• Cruise has a rival (in this case it’s Michael Rooker and not Val Kilmer) who starts off hating his guts but then becomes his friend by the end of the movie.

 

  • When Cruise isn’t flying/driving, he rides a motorcycle while wearing sunglasses and looks like a total badass.

 

  • Cruise gets into a near-fatal accident in his jet/car and subsequently starts acting flaky while driving/flying.

 

  • Cruise overcomes his flakiness at the last second to shoot down enemy fighters/win the race.

 

In addition to the patented Cruise-ccentric plot themes, we also get a great scene that shows off what a badass Cruise is behind the wheel.  While taking a test ride around the track, he tells Duvall that he’s “Dropping the hammer”.  (Which is racer code for going REALLY fast.)  This scene also is great if you need to test your 5.1 surround sound system.  There’s also a great chemistry between Cruise and Rooker that really makes the movie.  They’re really dynamite together and it’s a shame they haven’t made another movie together.  The part where they race each other in wheelchairs is awesome (it’s even better than the wheelchair race between Cruise and Willem Dafoe in the previous year’s Born on the 4th of July) but the scene where they take two rental cars out of the beach and race each other is even more fucking nuts.

 

I really like Cruise’s performance in this flick because he more or less acts just like Tom Cruise.  That’s what you want from a movie star.  I mean you don’t watch Commando to see Arnold Schwarzenegger emote, you watch it to see him be… well… Arnold.  Same goes for Cruise.  Tom doesn’t get all “actory” on us in Days of Thunder.  He just says his lines clearly and pretends to drive around in circles.  That’s all we want from the man.  And he gives that to us in spades.  Cruise also gets a lot of great dialogue like “Rubbing is racing!” that helps bump Days of Thunder into the sheer awesomeness that you’ve come to expect from the man.  In short this is Cruise at his Cruisey-est.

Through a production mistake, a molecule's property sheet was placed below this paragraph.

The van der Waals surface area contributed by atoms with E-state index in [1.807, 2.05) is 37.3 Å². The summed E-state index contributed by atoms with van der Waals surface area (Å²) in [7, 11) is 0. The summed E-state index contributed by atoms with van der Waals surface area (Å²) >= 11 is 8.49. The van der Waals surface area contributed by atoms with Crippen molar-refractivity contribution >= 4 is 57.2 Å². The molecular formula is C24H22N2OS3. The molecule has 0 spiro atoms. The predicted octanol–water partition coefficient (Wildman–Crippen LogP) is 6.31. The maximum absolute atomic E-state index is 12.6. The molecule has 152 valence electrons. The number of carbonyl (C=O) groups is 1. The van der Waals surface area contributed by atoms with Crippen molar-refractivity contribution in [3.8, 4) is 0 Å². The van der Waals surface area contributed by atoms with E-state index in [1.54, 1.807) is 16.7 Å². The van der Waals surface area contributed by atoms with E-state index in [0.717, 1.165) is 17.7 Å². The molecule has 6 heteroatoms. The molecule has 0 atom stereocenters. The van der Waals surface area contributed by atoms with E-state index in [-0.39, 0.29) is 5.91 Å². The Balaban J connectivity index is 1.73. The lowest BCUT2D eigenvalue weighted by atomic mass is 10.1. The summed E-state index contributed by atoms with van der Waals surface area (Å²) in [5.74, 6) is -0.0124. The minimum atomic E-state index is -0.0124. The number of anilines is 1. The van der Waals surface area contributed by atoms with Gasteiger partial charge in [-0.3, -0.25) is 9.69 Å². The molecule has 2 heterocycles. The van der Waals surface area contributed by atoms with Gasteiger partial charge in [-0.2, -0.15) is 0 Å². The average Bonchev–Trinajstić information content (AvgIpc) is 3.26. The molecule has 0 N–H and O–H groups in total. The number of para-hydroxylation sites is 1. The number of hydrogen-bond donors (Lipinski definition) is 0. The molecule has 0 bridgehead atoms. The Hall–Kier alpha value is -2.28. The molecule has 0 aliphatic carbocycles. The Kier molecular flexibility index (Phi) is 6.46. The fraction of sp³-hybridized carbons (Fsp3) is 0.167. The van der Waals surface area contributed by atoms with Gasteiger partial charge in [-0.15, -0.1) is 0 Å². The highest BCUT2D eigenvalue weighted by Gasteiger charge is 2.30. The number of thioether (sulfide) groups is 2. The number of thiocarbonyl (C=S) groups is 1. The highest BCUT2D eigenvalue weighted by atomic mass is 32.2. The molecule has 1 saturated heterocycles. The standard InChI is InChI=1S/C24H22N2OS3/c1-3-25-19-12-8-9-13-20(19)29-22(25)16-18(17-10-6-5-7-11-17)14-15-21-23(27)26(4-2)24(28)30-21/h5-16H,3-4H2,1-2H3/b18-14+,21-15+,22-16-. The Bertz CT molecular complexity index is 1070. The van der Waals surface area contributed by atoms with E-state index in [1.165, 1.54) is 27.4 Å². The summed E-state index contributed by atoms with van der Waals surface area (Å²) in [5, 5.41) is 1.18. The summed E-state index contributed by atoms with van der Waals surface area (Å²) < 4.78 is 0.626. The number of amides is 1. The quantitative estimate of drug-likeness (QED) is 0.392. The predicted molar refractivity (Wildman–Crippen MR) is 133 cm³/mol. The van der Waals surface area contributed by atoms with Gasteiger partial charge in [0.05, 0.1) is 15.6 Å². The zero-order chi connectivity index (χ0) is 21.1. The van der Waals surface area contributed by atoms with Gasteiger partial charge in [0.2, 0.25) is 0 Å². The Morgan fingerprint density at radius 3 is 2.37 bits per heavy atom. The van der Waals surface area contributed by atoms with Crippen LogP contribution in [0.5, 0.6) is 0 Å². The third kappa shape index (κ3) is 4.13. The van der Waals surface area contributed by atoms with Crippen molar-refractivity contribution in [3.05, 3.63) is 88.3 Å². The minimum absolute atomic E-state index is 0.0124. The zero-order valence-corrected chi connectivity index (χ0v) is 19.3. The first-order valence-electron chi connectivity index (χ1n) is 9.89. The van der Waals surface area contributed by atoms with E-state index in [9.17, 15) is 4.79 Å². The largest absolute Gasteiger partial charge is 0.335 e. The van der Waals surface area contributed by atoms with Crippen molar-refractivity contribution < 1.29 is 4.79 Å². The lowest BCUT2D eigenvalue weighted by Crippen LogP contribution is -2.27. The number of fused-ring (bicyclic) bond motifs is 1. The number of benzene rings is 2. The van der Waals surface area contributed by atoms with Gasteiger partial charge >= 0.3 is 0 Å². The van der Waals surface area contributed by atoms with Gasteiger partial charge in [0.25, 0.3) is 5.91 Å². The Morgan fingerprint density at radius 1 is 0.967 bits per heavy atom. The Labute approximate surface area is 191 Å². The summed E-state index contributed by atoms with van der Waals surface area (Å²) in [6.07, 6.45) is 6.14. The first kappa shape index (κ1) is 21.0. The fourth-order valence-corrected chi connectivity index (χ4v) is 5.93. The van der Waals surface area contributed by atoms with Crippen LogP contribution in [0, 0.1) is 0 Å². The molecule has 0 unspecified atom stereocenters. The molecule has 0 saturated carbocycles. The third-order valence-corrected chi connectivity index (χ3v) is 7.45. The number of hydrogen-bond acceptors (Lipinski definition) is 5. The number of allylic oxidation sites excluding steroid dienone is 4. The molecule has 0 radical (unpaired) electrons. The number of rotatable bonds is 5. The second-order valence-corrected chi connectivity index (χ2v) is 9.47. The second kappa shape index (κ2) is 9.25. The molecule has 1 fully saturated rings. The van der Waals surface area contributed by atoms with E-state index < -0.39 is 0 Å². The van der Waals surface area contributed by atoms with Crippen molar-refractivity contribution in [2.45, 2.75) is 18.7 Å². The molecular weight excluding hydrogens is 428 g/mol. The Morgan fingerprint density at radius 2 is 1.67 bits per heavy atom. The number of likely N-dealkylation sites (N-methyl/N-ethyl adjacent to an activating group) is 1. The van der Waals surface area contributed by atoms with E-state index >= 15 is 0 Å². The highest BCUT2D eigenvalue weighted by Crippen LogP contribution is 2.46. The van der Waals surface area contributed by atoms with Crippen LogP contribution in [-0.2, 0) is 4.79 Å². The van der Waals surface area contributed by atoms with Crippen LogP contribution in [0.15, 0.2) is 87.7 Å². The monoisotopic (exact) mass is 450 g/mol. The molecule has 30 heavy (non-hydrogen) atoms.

Days of Thunder features more than half of the items listed below and because of that, not only is it one of the best movies Tom Cruise ever made, it’s also one of The Greatest Movies in the History of the Human Race.

 

THE 10 MAIN INGREDIENTS TO JUST ABOUT EVERY TOM CRUISE MOVIE

 

1. THE ENEMY THAT BECOMES A FRIEND AFTER A LIFE ALTERING EXPERIENCE:  AKA:  THE ICEMAN SYNDROME:  Used to show that not all rivals are the true enemy.  Initially used in Top Gun where Iceman (Val Kilmer) and Maverick (Cruise) put their egos aside after the death of Goose (Anthony Edwards).  See also: Old Dog Teaches New Dog New Tricks.  Besides Top Gun, see Born on the 4th of July (Willem Dafoe), Days of Thunder (Michael Rooker), and The Last Samurai (Ken Watanabe).

 

2. OLD DOG TEACHES NEW DOG NEW TRICKS:  AKA:  HOW TO SHOOT POOL/MIX DRINKS/DRIVE CARS REAL GOOD:  Used to set up an older actor as a teacher/father figure (ties into Paternal Issues).  Initially used in Top Gun where Viper (Tom Skerritt) takes Maverick under his wing after the death of Goose.  Besides Top Gun see The Color of Money (Paul Newman), Cocktail (Bryan Brown), Days of Thunder (Robert Duvall), The Last Samurai (Ken Watanabe).